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Algae Biofuel — No Longer the Next Big Thing?

by Marlo Lewis on March 30, 2011

in Features

In yesterday’s Greenwire (subscription required), reporter Paul Voosen reviews of the efforts of various firms to develop commercially competitive motor fuel from two types of single-celled photosynthetic bugs — algae and cyanobacteria.

For several years, biofuel entrepreneurs and alt-energy gurus touted oil extracted from algae as the next big thing — abundant, cheap, home grown, hi-tech, carbon neutral. In addition, unlike corn-ethanol production, growing algae in ponds or bioreactors would not inflate grain prices or divert food from hungry mouths into gasoline tanks.

But this narrative increasingly looks like hype. Voosen summarizes:

Often ignorant of algae’s biology, these companies stumbled into major physical and engineering hurdles that can derail most of their lofty goals, industry and government experts say. Even the most promising approaches are a decade or more away, experts say. By then, many firms will have failed.

He elaborates:

Most of these problems were predicted — and ignored. Algae are speedy growers, but they are also greedy, preventing sunlight from penetrating even moderately dense concentrations. The most popular algae varieties, which resemble single-celled plants, remain difficult to bioengineer. Water requirements are vast. And while pond scum are prolific in building up oily fats, they surrender their dearly built energy stores only if they are killed and broken apart.

Experts interviewed in this article include MIT biochemical engineer Greg Stephanopoulos:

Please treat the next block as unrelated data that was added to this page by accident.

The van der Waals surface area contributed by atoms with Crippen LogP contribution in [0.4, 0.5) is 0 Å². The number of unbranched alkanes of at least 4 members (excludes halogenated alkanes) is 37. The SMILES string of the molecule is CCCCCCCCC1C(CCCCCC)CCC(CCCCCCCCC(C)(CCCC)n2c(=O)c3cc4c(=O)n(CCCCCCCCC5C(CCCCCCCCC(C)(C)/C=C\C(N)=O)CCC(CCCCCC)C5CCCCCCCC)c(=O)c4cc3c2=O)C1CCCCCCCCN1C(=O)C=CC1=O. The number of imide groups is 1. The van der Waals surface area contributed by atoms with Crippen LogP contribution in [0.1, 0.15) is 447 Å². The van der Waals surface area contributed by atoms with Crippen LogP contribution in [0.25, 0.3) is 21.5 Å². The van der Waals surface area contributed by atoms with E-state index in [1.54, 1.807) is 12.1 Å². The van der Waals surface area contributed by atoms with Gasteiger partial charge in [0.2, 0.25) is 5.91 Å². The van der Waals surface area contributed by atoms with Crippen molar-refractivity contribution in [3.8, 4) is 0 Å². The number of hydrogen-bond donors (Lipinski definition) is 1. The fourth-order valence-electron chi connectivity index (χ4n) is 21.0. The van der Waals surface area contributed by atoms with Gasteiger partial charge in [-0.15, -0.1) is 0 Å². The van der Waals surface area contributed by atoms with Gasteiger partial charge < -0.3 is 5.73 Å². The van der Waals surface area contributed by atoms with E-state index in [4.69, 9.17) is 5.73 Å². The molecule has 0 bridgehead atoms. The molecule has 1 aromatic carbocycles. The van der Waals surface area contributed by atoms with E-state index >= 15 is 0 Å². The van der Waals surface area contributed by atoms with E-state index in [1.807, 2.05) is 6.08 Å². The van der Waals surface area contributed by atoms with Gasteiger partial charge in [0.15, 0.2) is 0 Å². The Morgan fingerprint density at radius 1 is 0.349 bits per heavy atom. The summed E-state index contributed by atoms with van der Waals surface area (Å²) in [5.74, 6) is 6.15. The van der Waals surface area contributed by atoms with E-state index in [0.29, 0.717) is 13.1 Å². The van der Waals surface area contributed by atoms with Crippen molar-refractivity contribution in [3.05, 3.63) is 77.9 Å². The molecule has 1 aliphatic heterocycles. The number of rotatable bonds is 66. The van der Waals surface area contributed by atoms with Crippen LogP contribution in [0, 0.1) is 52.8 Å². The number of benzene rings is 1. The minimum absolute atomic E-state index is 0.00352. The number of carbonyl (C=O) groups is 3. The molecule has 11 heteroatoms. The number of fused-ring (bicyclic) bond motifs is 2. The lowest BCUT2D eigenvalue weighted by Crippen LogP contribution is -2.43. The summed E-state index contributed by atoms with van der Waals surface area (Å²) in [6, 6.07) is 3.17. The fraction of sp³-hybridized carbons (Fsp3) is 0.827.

“They make fuels from free CO2,” Stephanopoulos said. “It’s a no-brainer, right? They’ve got it all. So where’s the problem with that? The problem is that you cannot cultivate [algae] at high enough densities to make this a worthwhile process.”

For every gallon of oil made from algae in a pond, hundreds of gallons of water need to be circulated, he said. The algae cannot grow in dense concentrations, because they do an excellent job of blocking sunlight, even when they don’t use it for energy, instead wasting it as heat.

“The issue is not one of designing a better reactor,” Stephanopoulos said. “That’s not going to solve this problem. The issue is not of doing better molecular biology. Even if you make all the algal cell full of oil, still you’re going to have a [low] concentration of oil.”

Voosen titles his column “As algae bloom fades, photosynthesis hopes still shine,” because companies like Joule Unlimited are developing biofuel from cyanobacteria, which are easier than algae to decode and modify genetically. Also, production does not require breaking apart the cells to extract oil, as in the case of algae, because the cyanobacteria excrete ethanol.

So is ethanol from cyanobacteria the next big thing? Joule is holding its economic data close to the vest:

What irks Joule’s competitors and scientific peers is that the company remains vague in backing up its claims, even in its patent applications. No hard economic or production rates have been released — not an uncommon trait for a private firm — and even theoretical papers assessing the cost of industrial photosynthesis, including one recently published in Photosynthesis Research, provide little to the technically inclined reader.

Voosen comments: “Independent scientists find the short path to commercial production proposed by Joule to be optimistic at best. It is more likely that cost-competitive fuel production won’t arrive for another 10 or 15 years, if at all.”

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